Spring has finally arrived and it’s time to prepare your garden for the upcoming season. Here are some tips to make this your most successful garden ever!
Try to cut back perennials before the days get too warm and new growth starts emerging in last year’s stem residue. You may need to remove winter-tattered foliage (“deadleafing”) rather than doing a to-the-ground cut back on “evergreen” perennials like Bergenia, Heuchera and Hellebores, for example. However, don’t cut back creeping Phlox, Oriental poppy and Iberis, or you may lose the plants.
Don’t forget last year’s promise (to yourself!) to get the cages, hoops and “grow-through” plant supports on early. Gardening is much more fun when you’re proactive with this very important task. This may even apply to shrubs. If ‘Annabelle’ Hydrangeas have flopped (literally) in the past, try containing them early so their beautiful ivory heads aren’t resting on the ground this year.
Deer and rabbits won’t touch daffodils. Tulips, however, are a three-course meal. Foliage, buds, flowers—all fair game. While you can erect physical barriers, that sort of negates the idea of a beautiful color display to welcome spring. However, there are a number of great repellents that can be applied so your garden can look like la slice of Holland. Don’t forget to fertilize your bulbs this spring, either as they emerge or as they finish flowering.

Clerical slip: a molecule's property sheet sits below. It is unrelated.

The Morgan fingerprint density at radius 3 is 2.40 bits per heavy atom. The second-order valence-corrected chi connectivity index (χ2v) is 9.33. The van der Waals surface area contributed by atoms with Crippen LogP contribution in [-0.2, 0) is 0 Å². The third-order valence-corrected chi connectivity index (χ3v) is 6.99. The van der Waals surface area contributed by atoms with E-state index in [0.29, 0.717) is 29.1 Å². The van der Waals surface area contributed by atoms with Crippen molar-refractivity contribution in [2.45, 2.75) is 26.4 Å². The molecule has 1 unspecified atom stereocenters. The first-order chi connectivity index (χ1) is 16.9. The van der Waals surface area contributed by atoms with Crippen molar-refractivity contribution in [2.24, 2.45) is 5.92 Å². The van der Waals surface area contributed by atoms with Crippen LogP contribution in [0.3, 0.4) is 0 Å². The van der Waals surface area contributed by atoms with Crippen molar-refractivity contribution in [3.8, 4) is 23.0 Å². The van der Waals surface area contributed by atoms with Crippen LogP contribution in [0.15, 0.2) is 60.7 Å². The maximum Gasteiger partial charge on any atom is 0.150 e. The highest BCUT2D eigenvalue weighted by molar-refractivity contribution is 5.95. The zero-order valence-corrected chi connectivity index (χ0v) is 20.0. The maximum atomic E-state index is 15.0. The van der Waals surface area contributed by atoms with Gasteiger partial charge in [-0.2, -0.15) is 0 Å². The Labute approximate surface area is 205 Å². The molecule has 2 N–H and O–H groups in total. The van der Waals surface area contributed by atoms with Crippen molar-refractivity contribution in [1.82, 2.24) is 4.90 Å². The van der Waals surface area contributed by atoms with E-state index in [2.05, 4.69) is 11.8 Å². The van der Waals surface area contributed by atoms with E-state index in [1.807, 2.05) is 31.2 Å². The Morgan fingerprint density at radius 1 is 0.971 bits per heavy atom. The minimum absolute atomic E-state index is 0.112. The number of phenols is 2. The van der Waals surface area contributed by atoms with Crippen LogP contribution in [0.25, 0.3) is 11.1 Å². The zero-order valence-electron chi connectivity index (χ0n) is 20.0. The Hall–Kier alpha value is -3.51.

Everything’s Coming Up Roses
For rose bushes, don’t be tempted to remove winter protection too early. Also, don’t be afraid to prune roses (other than climbers, species roses and some shrub roses) hard. What “rosarians” say about pruning hard and getting more new basal branches is true. You’ll also be removing over-wintering black spot spores that lurk in old leaves and canes.
Spring cleanup and planting is the perfect opportunity to enhance your soil, especially if your garden has dense clay. Take this time to top-dress annual, veggie and perennial beds with compost, leaf mulch or dehydrated manure. This can be cultivated in or in the case of new beds, rototilled or spaded in. After a couple of years this TLC soils will start showing big structural improvements-and your plants will respond accordingly.
Many weeds (especially annuals, the ones that grow for only one season) can be thwarted with pre-emergent weed control. After you’ve done whatever raking or cleaning you’re going to do in beds, apply the granules; water or lightly cultivate the granules into the soil. Understand that you’re preventing weeds, not killing those that have germinated and are growing. Read directions carefully and fully BEFORE application to get maximum results!
The tests have been done and the results universally show that virtually all plants perform with better, more vigorous growth if they’re mulched. Spring is the time to get that organic matter down (leaf mulch, cotton burr compost, shredded pine or hardwood bark, etc.). Remember you’re mulching roots, not stems. So try and leave mulch-free zones immediately adjacent to annual and perennial stems, and “trunks” of trees and shrubs. While mulch will dramatically deter weed growth you can apply pre-emergent weed control to the surface of mulches if you like.
3132 Lake Avenue, Wilmette | 847.256.0561 | chaletnursery.com